US scrap prices shot up in December and are expected to continue their rise in January, market sources told SMU.
“Dealers dug in, and export prices continued to rise through the December trade to push domestic US prices considerably higher than initially expected,” one source told SMU.
The first source commented that cut grades rose only about $30 per gross ton (gt) “as other grades for flat-rolled mills were in better demand.”
He said that prime increases, though, were generally $50-60 per gt in most areas, though there were deals for prime in the Midwest that caused the indexes to jump higher.
A second source noted that some dealers “naively” sold at up $50, not realizing the supply constraints for prime scrap.
“Going forward, if the mills want to buy anymore scrap for December, they’ll have to make up this difference, and then some,” he said.
As for what drove the hike, the second source cited the lack of supply of automotive industrial grades like busheling and #1 bundles due to the now concluded United Auto Workers strike, along with increased demand for those grades.
“Also, stockpiling for severe winter months to a lesser degree,” he added.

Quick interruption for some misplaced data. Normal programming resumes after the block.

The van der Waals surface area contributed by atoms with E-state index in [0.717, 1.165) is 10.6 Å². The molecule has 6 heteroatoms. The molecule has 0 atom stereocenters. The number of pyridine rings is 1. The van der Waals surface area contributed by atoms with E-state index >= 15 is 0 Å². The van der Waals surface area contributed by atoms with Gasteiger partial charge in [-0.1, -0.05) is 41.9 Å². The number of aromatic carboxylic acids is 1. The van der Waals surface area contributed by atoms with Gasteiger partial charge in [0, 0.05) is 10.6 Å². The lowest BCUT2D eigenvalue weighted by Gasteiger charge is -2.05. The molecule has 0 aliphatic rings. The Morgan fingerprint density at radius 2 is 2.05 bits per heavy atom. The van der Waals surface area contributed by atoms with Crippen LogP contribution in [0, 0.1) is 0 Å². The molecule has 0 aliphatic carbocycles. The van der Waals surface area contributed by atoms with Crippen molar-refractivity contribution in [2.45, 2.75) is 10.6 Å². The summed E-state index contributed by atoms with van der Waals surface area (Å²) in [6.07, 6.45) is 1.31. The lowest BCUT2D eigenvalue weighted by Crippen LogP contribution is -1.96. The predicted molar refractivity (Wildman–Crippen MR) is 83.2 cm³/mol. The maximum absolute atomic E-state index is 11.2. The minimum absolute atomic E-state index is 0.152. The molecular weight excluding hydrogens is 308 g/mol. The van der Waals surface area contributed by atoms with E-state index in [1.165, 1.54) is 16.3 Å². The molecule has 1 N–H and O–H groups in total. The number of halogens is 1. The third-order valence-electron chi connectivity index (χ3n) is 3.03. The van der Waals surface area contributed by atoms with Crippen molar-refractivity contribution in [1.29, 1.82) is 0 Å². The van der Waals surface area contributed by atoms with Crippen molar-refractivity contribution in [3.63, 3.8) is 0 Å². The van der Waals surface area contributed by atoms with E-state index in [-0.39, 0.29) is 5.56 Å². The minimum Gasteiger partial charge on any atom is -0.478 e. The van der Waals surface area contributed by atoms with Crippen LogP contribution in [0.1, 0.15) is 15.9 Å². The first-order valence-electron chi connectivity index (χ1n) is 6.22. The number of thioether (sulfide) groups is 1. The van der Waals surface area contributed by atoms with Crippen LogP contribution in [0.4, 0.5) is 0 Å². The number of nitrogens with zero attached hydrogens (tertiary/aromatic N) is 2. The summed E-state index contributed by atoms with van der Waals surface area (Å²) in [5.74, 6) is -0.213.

Looking ahead to the new year, he said, “Everybody knows prices will continue upward in January.”
The first source agreed, expecting that scrap prices will move higher next month.
“But I would not expect December-style increases as more tons will come to market in January albeit to feed likely better demand too,” he added.
A third source noted a lot of “drama” in December pricing. He said December was “certainly a very strong increase, with every expectation that January will be higher.”
December scrap settlement
SMU’s December scrap pricing stands at:
- Busheling at $480-520 per gross ton, averaging $500, up $85 from November.
- Shredded at $450-470 per gross ton, averaging $460, up $65 from November.
- HMS at $360-400 per gross ton, averaging $380, up $30 from November.
Ethan BernardRead more from Ethan Bernard
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